For us in Teton Valley, a strong North American monsoon brings us daily afternoon thunderstorms almost like clockwork.

It’s baaaack! You’ll see it in forecasts and discussions from the National Weather Service and in television and radio forecasts. The M word has returned: MONSOON!

When you hear that word used around here, you don’t have to start building Noah’s Ark or anything. If you are familiar with the heavy monsoon rains that are currently threatening India’s wildlife, or maybe you are a veteran --thank you! — who remembers the monsoons of SE Asia, the word has a whole different and much milder meaning here.

Around here, when people use the word monsoon, they mean a much smaller event more correctly called the North American monsoon, or sometimes the Mexican monsoon.

In parts of the world where true monsoons occur regularly, monsoon means a complete 180 change in the direction of the wind which usually brings heavy rain. While these rains can be devastating due to the flooding they bring, without them there would be devastating famine without the crops that depend on monsoon rains to grow.

The North American monsoon involves a change in wind direction and increased precipitation too, but neither is as dramatic nor long lasting as the Asian version. This has a lot to do with geography, the size of the plateau over which the wind blows and the arrangement of land and sea areas.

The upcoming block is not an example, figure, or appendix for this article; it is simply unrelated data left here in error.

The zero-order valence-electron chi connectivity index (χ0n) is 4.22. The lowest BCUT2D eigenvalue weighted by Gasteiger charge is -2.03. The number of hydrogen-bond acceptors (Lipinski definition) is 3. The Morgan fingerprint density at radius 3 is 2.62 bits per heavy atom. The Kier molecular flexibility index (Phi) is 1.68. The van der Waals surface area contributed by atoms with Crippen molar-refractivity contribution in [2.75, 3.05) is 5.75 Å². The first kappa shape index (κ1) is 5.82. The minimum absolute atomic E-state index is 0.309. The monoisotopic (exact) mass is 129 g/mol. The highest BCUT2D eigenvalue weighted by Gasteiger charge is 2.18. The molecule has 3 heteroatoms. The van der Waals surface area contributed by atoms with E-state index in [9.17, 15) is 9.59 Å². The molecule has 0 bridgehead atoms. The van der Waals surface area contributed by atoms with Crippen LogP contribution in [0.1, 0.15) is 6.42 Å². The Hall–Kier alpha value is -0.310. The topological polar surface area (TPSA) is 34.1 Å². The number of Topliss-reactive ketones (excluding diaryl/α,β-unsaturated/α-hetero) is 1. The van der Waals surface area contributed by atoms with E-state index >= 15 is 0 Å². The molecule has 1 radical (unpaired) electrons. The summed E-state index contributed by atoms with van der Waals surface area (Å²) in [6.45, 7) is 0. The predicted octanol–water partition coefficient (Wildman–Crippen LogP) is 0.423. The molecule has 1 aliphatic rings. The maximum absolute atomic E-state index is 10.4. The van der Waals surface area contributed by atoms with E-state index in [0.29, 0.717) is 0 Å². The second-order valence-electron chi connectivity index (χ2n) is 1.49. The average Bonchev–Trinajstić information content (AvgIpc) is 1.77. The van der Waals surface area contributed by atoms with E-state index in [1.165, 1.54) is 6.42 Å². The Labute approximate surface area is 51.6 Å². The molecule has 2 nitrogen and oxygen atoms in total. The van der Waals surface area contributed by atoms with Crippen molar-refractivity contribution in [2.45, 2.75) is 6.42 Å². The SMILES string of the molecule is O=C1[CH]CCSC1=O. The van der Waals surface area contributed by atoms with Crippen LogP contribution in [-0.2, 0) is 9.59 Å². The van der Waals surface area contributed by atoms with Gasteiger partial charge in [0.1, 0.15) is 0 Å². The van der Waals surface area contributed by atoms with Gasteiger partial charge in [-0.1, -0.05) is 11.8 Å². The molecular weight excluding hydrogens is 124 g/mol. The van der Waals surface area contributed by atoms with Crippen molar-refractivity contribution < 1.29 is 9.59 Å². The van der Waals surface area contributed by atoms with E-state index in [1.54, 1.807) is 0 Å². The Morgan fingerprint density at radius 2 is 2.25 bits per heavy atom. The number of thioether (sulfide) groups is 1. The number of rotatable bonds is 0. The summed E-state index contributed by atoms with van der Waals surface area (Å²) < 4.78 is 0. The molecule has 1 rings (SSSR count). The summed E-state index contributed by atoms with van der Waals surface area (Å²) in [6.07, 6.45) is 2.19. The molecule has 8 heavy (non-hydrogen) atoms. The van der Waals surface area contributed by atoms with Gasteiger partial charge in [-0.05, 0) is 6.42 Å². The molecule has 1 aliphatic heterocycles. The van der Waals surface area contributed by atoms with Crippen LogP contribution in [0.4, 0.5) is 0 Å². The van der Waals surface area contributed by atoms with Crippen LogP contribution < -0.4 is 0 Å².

Were it not for the North American monsoon, parts of northwest Mexico would be without 50 percent of their annual water. There and in the southwest United States, this annual replenishment of the water supply is vital.

For us in Teton Valley, a strong North American monsoon brings us daily afternoon thunderstorms almost like clockwork. Occurring late in the summer, this is a mixed blessing. After a long hot, dry spell, the rain is welcome but the lightning and wind add to wildfire danger. By mid-September, the monsoonal weather pattern breaks down and fall sets in.

You will undoubtedly see the word monsoon used in weather forecasts as summer unfolds, even on the Teton Valley Weather Facebook page. But when you see it, think afternoon thunderstorms, not those hard flooding rains of the monsoons in India and Southeast Asia.


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